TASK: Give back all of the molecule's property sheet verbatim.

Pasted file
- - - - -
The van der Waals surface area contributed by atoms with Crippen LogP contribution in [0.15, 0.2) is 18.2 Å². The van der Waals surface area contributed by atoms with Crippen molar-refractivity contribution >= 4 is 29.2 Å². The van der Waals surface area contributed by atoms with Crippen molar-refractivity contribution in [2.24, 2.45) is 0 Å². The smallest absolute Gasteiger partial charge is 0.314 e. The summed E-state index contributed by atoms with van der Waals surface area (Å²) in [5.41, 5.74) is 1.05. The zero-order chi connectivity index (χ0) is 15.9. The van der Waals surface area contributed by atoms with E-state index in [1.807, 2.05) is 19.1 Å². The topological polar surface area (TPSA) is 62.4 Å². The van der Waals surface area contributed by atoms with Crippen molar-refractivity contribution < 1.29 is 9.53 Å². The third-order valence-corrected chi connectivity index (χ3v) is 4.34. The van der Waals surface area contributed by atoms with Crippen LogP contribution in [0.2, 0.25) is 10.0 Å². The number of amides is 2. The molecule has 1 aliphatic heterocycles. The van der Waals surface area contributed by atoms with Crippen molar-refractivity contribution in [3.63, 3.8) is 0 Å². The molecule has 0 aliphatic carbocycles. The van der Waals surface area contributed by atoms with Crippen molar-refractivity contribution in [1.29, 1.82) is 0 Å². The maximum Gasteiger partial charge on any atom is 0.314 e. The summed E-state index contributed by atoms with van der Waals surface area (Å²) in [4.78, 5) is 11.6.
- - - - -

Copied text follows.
The van der Waals surface area contributed by atoms with Crippen LogP contribution in [0.15, 0.2) is 18.2 Å². The van der Waals surface area contributed by atoms with Crippen molar-refractivity contribution >= 4 is 29.2 Å². The van der Waals surface area contributed by atoms with Crippen molar-refractivity contribution in [2.24, 2.45) is 0 Å². The smallest absolute Gasteiger partial charge is 0.314 e. The summed E-state index contributed by atoms with van der Waals surface area (Å²) in [5.41, 5.74) is 1.05. The zero-order chi connectivity index (χ0) is 15.9. The van der Waals surface area contributed by atoms with E-state index in [1.807, 2.05) is 19.1 Å². The topological polar surface area (TPSA) is 62.4 Å². The van der Waals surface area contributed by atoms with Crippen molar-refractivity contribution < 1.29 is 9.53 Å². The third-order valence-corrected chi connectivity index (χ3v) is 4.34. The van der Waals surface area contributed by atoms with Crippen LogP contribution in [0.2, 0.25) is 10.0 Å². The number of amides is 2. The molecule has 1 aliphatic heterocycles. The van der Waals surface area contributed by atoms with Crippen molar-refractivity contribution in [3.63, 3.8) is 0 Å². The molecule has 0 aliphatic carbocycles. The van der Waals surface area contributed by atoms with Crippen molar-refractivity contribution in [1.29, 1.82) is 0 Å². The maximum Gasteiger partial charge on any atom is 0.314 e. The summed E-state index contributed by atoms with van der Waals surface area (Å²) in [4.78, 5) is 11.6.